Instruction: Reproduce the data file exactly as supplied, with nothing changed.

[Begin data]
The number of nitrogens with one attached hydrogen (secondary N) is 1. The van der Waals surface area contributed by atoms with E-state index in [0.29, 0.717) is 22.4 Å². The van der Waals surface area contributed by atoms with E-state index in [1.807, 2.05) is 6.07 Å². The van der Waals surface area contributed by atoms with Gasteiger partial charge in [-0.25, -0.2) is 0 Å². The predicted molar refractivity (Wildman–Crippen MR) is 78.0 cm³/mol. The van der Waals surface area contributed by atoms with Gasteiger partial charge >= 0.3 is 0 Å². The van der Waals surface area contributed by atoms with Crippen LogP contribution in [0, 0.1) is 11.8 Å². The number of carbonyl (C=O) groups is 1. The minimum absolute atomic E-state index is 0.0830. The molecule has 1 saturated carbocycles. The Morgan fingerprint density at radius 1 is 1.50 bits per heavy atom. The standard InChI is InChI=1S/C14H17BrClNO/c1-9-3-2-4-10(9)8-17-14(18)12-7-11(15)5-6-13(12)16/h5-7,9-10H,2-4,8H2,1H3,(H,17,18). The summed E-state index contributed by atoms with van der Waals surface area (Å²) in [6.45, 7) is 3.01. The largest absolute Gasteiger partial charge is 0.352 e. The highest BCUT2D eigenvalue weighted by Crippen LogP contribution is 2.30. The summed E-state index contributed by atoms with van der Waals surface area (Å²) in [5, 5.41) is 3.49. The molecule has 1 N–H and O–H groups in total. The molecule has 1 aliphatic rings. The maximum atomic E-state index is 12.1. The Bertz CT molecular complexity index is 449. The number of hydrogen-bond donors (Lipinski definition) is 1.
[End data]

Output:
The number of nitrogens with one attached hydrogen (secondary N) is 1. The van der Waals surface area contributed by atoms with E-state index in [0.29, 0.717) is 22.4 Å². The van der Waals surface area contributed by atoms with E-state index in [1.807, 2.05) is 6.07 Å². The van der Waals surface area contributed by atoms with Gasteiger partial charge in [-0.25, -0.2) is 0 Å². The predicted molar refractivity (Wildman–Crippen MR) is 78.0 cm³/mol. The van der Waals surface area contributed by atoms with Gasteiger partial charge >= 0.3 is 0 Å². The van der Waals surface area contributed by atoms with Crippen LogP contribution in [0, 0.1) is 11.8 Å². The number of carbonyl (C=O) groups is 1. The minimum absolute atomic E-state index is 0.0830. The molecule has 1 saturated carbocycles. The Morgan fingerprint density at radius 1 is 1.50 bits per heavy atom. The standard InChI is InChI=1S/C14H17BrClNO/c1-9-3-2-4-10(9)8-17-14(18)12-7-11(15)5-6-13(12)16/h5-7,9-10H,2-4,8H2,1H3,(H,17,18). The summed E-state index contributed by atoms with van der Waals surface area (Å²) in [6.45, 7) is 3.01. The largest absolute Gasteiger partial charge is 0.352 e. The highest BCUT2D eigenvalue weighted by Crippen LogP contribution is 2.30. The summed E-state index contributed by atoms with van der Waals surface area (Å²) in [5, 5.41) is 3.49. The molecule has 1 N–H and O–H groups in total. The molecule has 1 aliphatic rings. The maximum atomic E-state index is 12.1. The Bertz CT molecular complexity index is 449. The number of hydrogen-bond donors (Lipinski definition) is 1.